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PART I
Introduction

What is Yoga?
The word Yoga is derived from the Sanskrit root Yuj meaning to bind,
join, attach and yoke, to direct and concentrate one’s attention on, to
use and apply. It also means union or communion. It is the true union
of our will with the will of God. ‘It thus means,’ says Mahadev Desai
in his introduction to the Gita according to Gandhi, ‘the yoking of all
the powers of body, mind, and soul to God; it means the disciplining of
the intellect, the mind, the emotions, the will, which that Yoga l?presupposes;
it means a poise of the soul which enables one to look at life
in all its aspects evenly.’
Yoga is one of the six orthodox systems of Indian philosophy. It was
collated, co-ordinated and systematised by PataiijiHi in his classical
work, the Yoga Sutras, which consists of 185 terse aphorisms. In Indian
thought, everything is permeated by the Supreme Universal Spirit
(Paramatma or God) of which the individual human spirit (j1vatma) is a
part. The system of yoga is so called because it teaches the means by
which the j1vatma can be united to, or be in communion with the
Paramatma, and so secure liberation (mok􀂚a).
One who follows the path of Yoga is a yogi or yogin.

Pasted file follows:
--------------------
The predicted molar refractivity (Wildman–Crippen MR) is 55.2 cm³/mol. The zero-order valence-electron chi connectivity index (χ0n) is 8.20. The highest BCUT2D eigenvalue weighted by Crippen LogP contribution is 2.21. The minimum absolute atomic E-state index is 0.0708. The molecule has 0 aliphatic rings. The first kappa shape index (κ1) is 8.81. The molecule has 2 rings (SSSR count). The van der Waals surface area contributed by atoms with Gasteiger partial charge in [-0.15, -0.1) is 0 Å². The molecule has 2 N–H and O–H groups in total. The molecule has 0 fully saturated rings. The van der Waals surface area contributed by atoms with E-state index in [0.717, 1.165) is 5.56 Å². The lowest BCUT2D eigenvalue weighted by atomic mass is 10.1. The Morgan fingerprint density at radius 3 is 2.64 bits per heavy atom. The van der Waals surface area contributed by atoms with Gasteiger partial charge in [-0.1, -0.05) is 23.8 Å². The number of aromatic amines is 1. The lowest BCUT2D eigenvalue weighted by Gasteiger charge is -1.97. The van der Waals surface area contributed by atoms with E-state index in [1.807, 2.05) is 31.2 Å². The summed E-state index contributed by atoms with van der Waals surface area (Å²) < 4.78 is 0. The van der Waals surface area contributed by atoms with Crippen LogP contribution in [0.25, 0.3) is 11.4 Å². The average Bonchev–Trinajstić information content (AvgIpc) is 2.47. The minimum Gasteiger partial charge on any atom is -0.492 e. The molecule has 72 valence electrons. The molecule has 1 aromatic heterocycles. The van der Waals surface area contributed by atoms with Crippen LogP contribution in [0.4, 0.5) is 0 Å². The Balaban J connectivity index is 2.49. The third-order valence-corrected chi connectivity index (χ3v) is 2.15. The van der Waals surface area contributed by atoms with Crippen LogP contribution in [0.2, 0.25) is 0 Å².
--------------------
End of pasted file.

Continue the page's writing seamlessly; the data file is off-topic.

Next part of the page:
In the sixth chapter of the Bhagavad Gita, which is the most important
authority on Yoga philosophy, Sri Krishna explains to Arjuna the meaning
of Yoga as a deliverance from contact with pain and sorrow. It is said :
‘When his mind, intellect and self (aharilkara) are under control, freed
from restless desire, so that they rest in the spirit within, a man becomes
a Yukta- one in communion with God. A lamp does not flicker in a
place where no winds blow; so it is with a yogi, who controls his mind,
intellect and self, being absorbed in the spirit within him. When the
restlessness of the mind, intellect and self is stilled through the practice
of Yoga, the yogi by the grace of the Spirit within himself finds fulfilment.
Then he knows the joy eternal which is beyond the pale of the
senses which his reason cannot grasp. He abides in this reality and moves
not therefrom. He has found the treasure above all others. There is
nothing higher than this. He who has achieved it, shall not be moved by
the greatest sorrow. This is the real meaning of Yoga – a deliverance
from contact with pain and sorrow.’
20 Light on Yoga
As a well cut diamond has many facets, each reflecting a different
colour of light, so does the word yoga, each facet reflecting a different
shade of meaning and revealing different aspects of the entire range of
human endeavour to win inner peace and happiness.